Animalia > Chordata > Mammalia > Carnivora > Phocidae > Mirounga > Mirounga angustirostris
 

Mirounga angustirostris (Northern Elephant Seal; northern sea elephant)

Language: Spanish

Wikipedia Abstract

The northern elephant seal (Mirounga angustirostris) is one of two species of elephant seal (the other is the southern elephant seal). It is a member of the family Phocidae ("true seals"). Elephant seals derive their name from their great size and from the male's large proboscis, which is used in making extraordinarily loud roaring noises, especially during the mating competition. Sexual dimorphism in size is great: The males can grow to 14 ft (4 m) and 5,000 lb (2,300 kg), while the females grow to 11 ft (3 m) and 1,400 lb (640 kg). Correspondingly, the mating system is highly polygynous; a successful male is able to impregnate up to 50 females in one season.
View Wikipedia Record: Mirounga angustirostris

EDGE Analysis

Uniqueness Scale: Similiar (0) 
5
 Unique (100)
Uniqueness & Vulnerability Scale: Similiar & Secure (0) 
27
 Unique & Vulnerable (100)
ED Score: 11.17
EDGE Score: 2.5

Attributes

Gestation [3]  8 months 12 days
Litter Size [3]  1
Litters / Year [3]  1
Maximum Longevity [5]  20 years
Migration [1]  Intracontinental
Nocturnal [1]  Yes
Snout to Vent Length [5]  15.941 feet (486 cm)
Water Biome [1]  Pelagic, Coastal
Weaning [3]  26 days
Adult Weight [2]  1.653 tons (1,500.00 kg)
Birth Weight [3]  82.674 lbs (37.50 kg)
Female Weight [2]  1,543.244 lbs (700.00 kg)
Male Weight [2]  2.535 tons (2,300.00 kg)
Weight Dimorphism [2]  228.6 %
Diet [4]  Carnivore (Invertebrates), Piscivore
Diet - Fish [4]  40 %
Diet - Invertibrates [4]  60 %
Forages - Marine [4]  100 %
Female Maturity [3]  3 years
Male Maturity [3]  5 years

Protected Areas

Biodiversity Hotspots

Name Location Endemic Species Website
California Floristic Province Mexico, United States No

Prey / Diet

Prey / Diet Overlap

Predators

Carcharodon carcharias (Maneater shark)[2]
Orcinus orca (Killer Whale)[9]

Consumers

Institutions (Zoos, etc.)

    Maps
Institution Infraspecies / Breed 
San Diego Zoo

Range Map

Distribution

East Pacific; Middle America; North America;

External References

Photos

Citations

Attributes / relations provided by
1Myers, P., R. Espinosa, C. S. Parr, T. Jones, G. S. Hammond, and T. A. Dewey. 2006. The Animal Diversity Web (online). Accessed February 01, 2010 at animaldiversity.org
2Mirounga angustirostris, Brent S. Stewart and Harriet R. Huber, MAMMALIAN SPECIES No. 449, pp. 1-10 (1993)
3de Magalhaes, J. P., and Costa, J. (2009) A database of vertebrate longevity records and their relation to other life-history traits. Journal of Evolutionary Biology 22(8):1770-1774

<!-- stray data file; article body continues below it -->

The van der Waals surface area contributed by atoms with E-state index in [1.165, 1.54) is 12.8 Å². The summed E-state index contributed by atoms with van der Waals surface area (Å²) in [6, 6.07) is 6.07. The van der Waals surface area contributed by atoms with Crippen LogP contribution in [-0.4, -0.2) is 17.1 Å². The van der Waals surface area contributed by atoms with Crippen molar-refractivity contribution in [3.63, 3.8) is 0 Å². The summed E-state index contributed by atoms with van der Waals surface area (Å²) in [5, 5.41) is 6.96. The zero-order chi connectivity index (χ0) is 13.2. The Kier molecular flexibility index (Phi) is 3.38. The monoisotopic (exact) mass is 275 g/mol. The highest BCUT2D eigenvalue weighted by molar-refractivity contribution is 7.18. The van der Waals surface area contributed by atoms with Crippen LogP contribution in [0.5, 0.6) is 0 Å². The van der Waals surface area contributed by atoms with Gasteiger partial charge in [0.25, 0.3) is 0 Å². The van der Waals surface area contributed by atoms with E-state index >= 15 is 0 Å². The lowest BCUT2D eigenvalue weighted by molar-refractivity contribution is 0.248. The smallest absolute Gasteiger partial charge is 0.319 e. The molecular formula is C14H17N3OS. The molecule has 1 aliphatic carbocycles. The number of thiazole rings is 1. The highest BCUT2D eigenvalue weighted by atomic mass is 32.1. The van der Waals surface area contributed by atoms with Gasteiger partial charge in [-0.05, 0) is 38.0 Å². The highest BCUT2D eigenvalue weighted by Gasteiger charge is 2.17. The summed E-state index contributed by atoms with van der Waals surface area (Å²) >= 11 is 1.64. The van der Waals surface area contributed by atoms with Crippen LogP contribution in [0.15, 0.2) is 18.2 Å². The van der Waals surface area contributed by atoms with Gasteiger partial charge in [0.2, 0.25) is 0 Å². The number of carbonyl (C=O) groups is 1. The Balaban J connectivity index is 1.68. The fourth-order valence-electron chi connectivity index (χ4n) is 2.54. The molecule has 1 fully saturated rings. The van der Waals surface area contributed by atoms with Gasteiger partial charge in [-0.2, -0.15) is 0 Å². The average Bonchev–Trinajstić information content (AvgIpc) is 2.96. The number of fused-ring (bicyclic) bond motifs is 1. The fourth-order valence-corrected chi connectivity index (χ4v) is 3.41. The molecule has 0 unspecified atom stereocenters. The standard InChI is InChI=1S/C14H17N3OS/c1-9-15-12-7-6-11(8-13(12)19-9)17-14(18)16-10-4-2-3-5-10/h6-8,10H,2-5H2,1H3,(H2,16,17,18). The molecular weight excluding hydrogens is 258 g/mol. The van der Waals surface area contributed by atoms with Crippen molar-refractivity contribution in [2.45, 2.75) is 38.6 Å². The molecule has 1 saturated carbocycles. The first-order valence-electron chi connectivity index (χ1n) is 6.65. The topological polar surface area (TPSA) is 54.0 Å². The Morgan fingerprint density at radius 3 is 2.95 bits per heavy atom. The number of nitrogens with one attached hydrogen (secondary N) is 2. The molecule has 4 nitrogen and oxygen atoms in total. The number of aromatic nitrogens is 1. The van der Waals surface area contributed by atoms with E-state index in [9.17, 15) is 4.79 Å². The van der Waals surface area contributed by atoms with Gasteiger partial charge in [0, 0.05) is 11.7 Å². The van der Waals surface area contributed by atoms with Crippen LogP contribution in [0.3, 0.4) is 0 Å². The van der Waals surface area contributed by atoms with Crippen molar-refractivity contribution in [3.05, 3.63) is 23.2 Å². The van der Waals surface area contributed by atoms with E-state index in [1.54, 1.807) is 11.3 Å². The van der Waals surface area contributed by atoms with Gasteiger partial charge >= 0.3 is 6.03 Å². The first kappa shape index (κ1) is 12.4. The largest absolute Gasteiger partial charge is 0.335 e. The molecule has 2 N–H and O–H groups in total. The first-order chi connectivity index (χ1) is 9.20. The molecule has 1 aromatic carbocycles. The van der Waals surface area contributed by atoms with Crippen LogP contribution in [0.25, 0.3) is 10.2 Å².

4Hamish Wilman, Jonathan Belmaker, Jennifer Simpson, Carolina de la Rosa, Marcelo M. Rivadeneira, and Walter Jetz. 2014. EltonTraits 1.0: Species-level foraging attributes of the world's birds and mammals. Ecology 95:2027
5Nathan P. Myhrvold, Elita Baldridge, Benjamin Chan, Dhileep Sivam, Daniel L. Freeman, and S. K. Morgan Ernest. 2015. An amniote life-history database to perform comparative analyses with birds, mammals, and reptiles. Ecology 96:3109
6Szoboszlai AI, Thayer JA, Wood SA, Sydeman WJ, Koehn LE (2015) Forage species in predator diets: synthesis of data from the California Current. Ecological Informatics 29(1): 45-56. Szoboszlai AI, Thayer JA, Wood SA, Sydeman WJ, Koehn LE (2015) Data from: Forage species in predator diets: synthesis of data from the California Current. Dryad Digital Repository.
7CephBase - Cephalopod (Octopus, Squid, Cuttlefish and Nautilus) Database
8Jorrit H. Poelen, James D. Simons and Chris J. Mungall. (2014). Global Biotic Interactions: An open infrastructure to share and analyze species-interaction datasets. Ecological Informatics.
9Food Web Relationships of Northern Puget Sound and the Strait of Juan de Fuca : a Synthesis of the Available Knowledge, Charles A. Simenstad, Bruce S. Miller, Carl F. Nyblade, Kathleen Thornburgh, and Lewis J. Bledsoe, EPA-600 7-29-259 September 1979
10Nunn, C. L., and S. Altizer. 2005. The Global Mammal Parasite Database: An Online Resource for Infectious Disease Records in Wild Primates. Evolutionary Anthroplogy 14:1-2.
11Gibson, D. I., Bray, R. A., & Harris, E. A. (Compilers) (2005). Host-Parasite Database of the Natural History Museum, London
Biodiversity Hotspots provided by Critical Ecosystem Partnership Fund
Abstract provided by DBpedia licensed under a Creative Commons License